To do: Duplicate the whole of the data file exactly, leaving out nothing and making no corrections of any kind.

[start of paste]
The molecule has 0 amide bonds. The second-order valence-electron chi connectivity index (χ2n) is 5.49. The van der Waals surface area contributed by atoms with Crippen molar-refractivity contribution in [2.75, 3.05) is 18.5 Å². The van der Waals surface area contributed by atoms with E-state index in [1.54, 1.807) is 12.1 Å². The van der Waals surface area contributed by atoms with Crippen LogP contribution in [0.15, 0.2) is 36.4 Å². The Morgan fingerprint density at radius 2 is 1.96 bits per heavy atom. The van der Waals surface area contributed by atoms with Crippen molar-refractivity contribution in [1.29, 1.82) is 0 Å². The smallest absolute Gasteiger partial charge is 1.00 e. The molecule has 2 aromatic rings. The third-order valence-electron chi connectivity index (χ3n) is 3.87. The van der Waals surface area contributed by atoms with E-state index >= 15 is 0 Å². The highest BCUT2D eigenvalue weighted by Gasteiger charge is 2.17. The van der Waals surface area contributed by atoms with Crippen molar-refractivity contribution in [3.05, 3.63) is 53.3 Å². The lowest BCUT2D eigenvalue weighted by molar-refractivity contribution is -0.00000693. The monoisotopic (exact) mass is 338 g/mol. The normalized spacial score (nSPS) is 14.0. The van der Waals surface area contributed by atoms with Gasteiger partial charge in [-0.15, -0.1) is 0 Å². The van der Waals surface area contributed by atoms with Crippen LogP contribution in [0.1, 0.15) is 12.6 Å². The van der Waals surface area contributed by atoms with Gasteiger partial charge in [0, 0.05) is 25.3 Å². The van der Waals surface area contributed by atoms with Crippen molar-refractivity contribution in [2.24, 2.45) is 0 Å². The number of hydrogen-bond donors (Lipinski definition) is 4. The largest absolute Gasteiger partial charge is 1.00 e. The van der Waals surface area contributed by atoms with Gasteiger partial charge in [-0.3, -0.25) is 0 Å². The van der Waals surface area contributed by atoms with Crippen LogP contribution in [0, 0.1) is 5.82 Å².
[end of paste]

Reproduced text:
The molecule has 0 amide bonds. The second-order valence-electron chi connectivity index (χ2n) is 5.49. The van der Waals surface area contributed by atoms with Crippen molar-refractivity contribution in [2.75, 3.05) is 18.5 Å². The van der Waals surface area contributed by atoms with E-state index in [1.54, 1.807) is 12.1 Å². The van der Waals surface area contributed by atoms with Crippen LogP contribution in [0.15, 0.2) is 36.4 Å². The Morgan fingerprint density at radius 2 is 1.96 bits per heavy atom. The van der Waals surface area contributed by atoms with Crippen molar-refractivity contribution in [1.29, 1.82) is 0 Å². The smallest absolute Gasteiger partial charge is 1.00 e. The molecule has 2 aromatic rings. The third-order valence-electron chi connectivity index (χ3n) is 3.87. The van der Waals surface area contributed by atoms with E-state index >= 15 is 0 Å². The highest BCUT2D eigenvalue weighted by Gasteiger charge is 2.17. The van der Waals surface area contributed by atoms with Crippen molar-refractivity contribution in [3.05, 3.63) is 53.3 Å². The lowest BCUT2D eigenvalue weighted by molar-refractivity contribution is -0.00000693. The monoisotopic (exact) mass is 338 g/mol. The normalized spacial score (nSPS) is 14.0. The van der Waals surface area contributed by atoms with Gasteiger partial charge in [-0.15, -0.1) is 0 Å². The van der Waals surface area contributed by atoms with Crippen LogP contribution in [0.1, 0.15) is 12.6 Å². The van der Waals surface area contributed by atoms with Gasteiger partial charge in [0, 0.05) is 25.3 Å². The van der Waals surface area contributed by atoms with Crippen molar-refractivity contribution in [2.24, 2.45) is 0 Å². The number of hydrogen-bond donors (Lipinski definition) is 4. The largest absolute Gasteiger partial charge is 1.00 e. The van der Waals surface area contributed by atoms with Gasteiger partial charge in [-0.3, -0.25) is 0 Å². The van der Waals surface area contributed by atoms with Crippen LogP contribution in [0, 0.1) is 5.82 Å².